Vaccinations for rheumatoid arthritis

Marcia A. Friedman, Kevin Winthrop

Research output: Contribution to journalReview articlepeer-review

25 Scopus citations


Purpose of review Rheumatoid arthritis (RA) patients experience increased infectious disease-related morbidity and mortality, and vaccinations represent an important element in their care. However, vaccine immunogenicity can be affected by disease-modifying antirheumatic drug (DMARD) therapy, such that vaccine choice and timing can be clinically challenging. We review the indications, safety, and immunogenicity of vaccines in the setting of RA. Recent findings Recent recommendations highlight the use of influenza, pneumococcal, and shingles vaccines in RA patients. Studies suggest influenza and pneumococcal vaccines are underutilized, but well tolerated in RA patients and generally immunogenic during DMARD use with the exception of rituximab. Though data for other nonlive vaccines are more limited, hepatitis B virus and human papilloma virus vaccines also appear well tolerated and immunogenic in this population. Live vaccines for shingles and yellow fever remain contraindicated in some RA patients; however, limited data suggest they might be well tolerated in certain individuals. Summary The review updates rheumatologists on the optimal use and timing of routine vaccinations in the care of RA.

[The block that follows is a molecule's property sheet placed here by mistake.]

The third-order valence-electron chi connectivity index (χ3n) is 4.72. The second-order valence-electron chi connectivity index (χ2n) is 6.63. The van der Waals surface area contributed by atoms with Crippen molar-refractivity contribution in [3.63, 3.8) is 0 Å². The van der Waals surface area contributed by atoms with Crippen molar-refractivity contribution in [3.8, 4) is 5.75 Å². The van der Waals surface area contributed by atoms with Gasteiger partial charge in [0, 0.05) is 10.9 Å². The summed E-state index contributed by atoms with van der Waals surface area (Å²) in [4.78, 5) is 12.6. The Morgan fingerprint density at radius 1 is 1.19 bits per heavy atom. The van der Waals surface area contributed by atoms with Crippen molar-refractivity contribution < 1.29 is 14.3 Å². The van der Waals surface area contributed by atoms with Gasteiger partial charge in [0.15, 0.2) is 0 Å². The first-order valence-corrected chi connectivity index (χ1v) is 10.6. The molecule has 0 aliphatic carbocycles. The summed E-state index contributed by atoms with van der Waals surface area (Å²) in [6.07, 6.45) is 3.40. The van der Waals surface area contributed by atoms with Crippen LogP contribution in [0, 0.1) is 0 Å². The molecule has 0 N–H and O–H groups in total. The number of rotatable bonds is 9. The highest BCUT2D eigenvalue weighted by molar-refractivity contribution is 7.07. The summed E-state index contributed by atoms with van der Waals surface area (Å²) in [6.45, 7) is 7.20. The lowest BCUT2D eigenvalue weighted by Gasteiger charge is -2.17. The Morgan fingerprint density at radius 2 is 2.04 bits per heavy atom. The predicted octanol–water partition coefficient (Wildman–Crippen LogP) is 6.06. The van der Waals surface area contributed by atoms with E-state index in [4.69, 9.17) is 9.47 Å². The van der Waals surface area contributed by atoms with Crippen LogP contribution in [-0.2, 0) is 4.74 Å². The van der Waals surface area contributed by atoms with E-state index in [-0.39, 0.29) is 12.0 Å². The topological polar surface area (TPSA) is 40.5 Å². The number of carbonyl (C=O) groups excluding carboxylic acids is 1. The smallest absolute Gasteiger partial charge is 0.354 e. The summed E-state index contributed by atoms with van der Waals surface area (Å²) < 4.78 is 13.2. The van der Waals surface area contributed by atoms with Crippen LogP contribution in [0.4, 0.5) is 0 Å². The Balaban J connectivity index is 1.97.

Original languageEnglish (US)
Pages (from-to)330-336
Number of pages7
JournalCurrent opinion in rheumatology
Issue number3
StatePublished - May 1 2016


  • Influenza
  • Pneumococcal pneumonia
  • Rheumatoid arthritis
  • Shingles
  • Vaccine

ASJC Scopus subject areas

  • Rheumatology


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